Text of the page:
Beyond Learning Objects: From Tools in the World to Capacity in the Mind
Daniel Churchill, The University of Hong Kong, Hong Kong
EdMedia + Innovate Learning, in Montreal, Canada ISBN 978-1-880094-56-3 Publisher: Association for the Advancement of Computing in Education (AACE), Waynesville, NC
This paper is an attempt to open discussion on learning objects as a useful technology-based educational resource within a context of learning activity that promotes individual reproduction of societal knowledge and skills and development of theoretical thinking. Learning objects are examined in two contexts: as an object of a learning activity, and as a psychological tool. In this presentation I focus on a particular kind of learning object: a conceptual model. A conceptual model is best described as an artifact that crystallizes and represents the knowledge and experience of a subject matter expert as representative of a culture. Certain capabilities of contemporary technology support design of conceptual models in historically unique formats: interactivity, information and data processing and dynamic visualization. If appropriately designed, a conceptual model in a learning activity might lead to internalization in the form of useful conceptual resources based on features of an activity involving a psychological tool.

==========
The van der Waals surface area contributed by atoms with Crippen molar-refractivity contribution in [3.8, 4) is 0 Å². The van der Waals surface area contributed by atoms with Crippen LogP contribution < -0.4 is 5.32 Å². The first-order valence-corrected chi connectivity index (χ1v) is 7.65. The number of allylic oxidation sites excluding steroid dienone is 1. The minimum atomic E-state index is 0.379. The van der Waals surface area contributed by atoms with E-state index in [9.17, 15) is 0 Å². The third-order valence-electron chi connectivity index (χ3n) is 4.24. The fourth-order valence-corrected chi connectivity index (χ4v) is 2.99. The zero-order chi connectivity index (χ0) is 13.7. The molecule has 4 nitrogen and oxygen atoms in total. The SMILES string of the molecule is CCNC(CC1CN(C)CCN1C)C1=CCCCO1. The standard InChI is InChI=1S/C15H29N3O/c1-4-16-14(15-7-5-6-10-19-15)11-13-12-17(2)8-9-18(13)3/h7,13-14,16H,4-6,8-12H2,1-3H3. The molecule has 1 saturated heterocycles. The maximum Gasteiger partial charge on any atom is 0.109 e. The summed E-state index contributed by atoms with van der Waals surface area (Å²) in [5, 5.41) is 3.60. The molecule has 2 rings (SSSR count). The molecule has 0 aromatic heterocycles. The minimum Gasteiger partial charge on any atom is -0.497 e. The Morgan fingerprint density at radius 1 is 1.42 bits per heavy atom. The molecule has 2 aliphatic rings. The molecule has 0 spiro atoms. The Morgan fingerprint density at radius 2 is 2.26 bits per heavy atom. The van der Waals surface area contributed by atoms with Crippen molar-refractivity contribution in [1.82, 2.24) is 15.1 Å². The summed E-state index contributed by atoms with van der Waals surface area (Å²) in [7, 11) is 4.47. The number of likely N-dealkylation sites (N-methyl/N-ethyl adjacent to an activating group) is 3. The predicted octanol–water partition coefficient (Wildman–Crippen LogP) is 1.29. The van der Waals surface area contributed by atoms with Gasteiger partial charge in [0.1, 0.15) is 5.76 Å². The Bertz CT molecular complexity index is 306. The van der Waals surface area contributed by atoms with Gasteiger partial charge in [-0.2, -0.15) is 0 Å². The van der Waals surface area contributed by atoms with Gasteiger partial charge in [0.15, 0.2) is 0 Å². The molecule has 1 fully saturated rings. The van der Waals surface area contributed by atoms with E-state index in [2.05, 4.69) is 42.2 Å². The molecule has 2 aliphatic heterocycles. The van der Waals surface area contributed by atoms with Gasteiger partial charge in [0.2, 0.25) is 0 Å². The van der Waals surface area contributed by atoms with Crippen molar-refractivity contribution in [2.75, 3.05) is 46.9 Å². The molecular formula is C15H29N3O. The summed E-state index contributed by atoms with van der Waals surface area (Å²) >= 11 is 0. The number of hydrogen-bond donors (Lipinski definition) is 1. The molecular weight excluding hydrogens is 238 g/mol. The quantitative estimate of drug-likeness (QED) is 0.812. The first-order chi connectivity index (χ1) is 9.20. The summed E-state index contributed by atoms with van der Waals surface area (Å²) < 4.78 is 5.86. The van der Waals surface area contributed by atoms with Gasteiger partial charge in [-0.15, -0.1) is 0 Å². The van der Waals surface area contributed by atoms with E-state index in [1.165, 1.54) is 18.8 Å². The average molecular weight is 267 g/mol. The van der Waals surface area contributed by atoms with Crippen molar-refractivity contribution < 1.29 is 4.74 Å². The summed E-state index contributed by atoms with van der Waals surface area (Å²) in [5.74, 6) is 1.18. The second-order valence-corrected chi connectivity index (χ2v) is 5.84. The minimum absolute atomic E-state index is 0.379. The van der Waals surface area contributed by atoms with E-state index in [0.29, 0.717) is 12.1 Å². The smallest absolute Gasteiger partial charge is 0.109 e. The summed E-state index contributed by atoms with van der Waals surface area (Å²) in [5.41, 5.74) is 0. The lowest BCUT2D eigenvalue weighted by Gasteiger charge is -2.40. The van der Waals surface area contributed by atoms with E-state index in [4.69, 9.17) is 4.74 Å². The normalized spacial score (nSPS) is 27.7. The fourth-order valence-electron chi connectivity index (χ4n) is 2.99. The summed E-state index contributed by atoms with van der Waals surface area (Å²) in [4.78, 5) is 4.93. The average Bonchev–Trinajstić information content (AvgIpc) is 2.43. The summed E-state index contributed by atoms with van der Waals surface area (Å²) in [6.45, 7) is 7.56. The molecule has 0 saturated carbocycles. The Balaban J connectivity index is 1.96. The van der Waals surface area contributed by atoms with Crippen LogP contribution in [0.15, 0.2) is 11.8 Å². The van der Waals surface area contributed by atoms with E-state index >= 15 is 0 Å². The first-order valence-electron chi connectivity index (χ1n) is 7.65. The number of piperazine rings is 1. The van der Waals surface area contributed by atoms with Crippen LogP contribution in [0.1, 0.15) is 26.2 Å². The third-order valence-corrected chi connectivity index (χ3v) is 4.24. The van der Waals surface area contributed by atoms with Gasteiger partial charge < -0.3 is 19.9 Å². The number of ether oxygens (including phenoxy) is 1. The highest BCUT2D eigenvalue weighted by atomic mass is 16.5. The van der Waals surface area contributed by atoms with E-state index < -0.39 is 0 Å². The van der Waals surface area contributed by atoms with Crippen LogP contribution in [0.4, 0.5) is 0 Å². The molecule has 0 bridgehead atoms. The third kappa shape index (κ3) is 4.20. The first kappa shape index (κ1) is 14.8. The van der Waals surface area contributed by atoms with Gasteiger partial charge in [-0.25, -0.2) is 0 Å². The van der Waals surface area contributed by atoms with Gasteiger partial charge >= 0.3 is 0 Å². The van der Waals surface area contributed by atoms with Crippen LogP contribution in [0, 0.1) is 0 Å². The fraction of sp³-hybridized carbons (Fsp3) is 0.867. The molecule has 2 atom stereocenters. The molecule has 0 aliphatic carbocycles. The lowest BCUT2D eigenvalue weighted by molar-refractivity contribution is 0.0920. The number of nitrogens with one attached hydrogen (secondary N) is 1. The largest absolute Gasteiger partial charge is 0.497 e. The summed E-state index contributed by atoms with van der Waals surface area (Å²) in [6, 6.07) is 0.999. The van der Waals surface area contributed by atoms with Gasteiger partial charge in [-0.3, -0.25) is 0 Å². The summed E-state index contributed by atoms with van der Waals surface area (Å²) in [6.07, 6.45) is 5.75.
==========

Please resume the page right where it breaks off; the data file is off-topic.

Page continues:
Churchill, D. (2005). Beyond Learning Objects: From Tools in the World to Capacity in the Mind. In P. Kommers & G. Richards (Eds.), Proceedings of ED-MEDIA 2005--World Conference on Educational Multimedia, Hypermedia & Telecommunications (pp. 2777-2783). Montreal, Canada: Association for the Advancement of Computing in Education (AACE).
© 2005 Association for the Advancement of Computing in Education (AACE)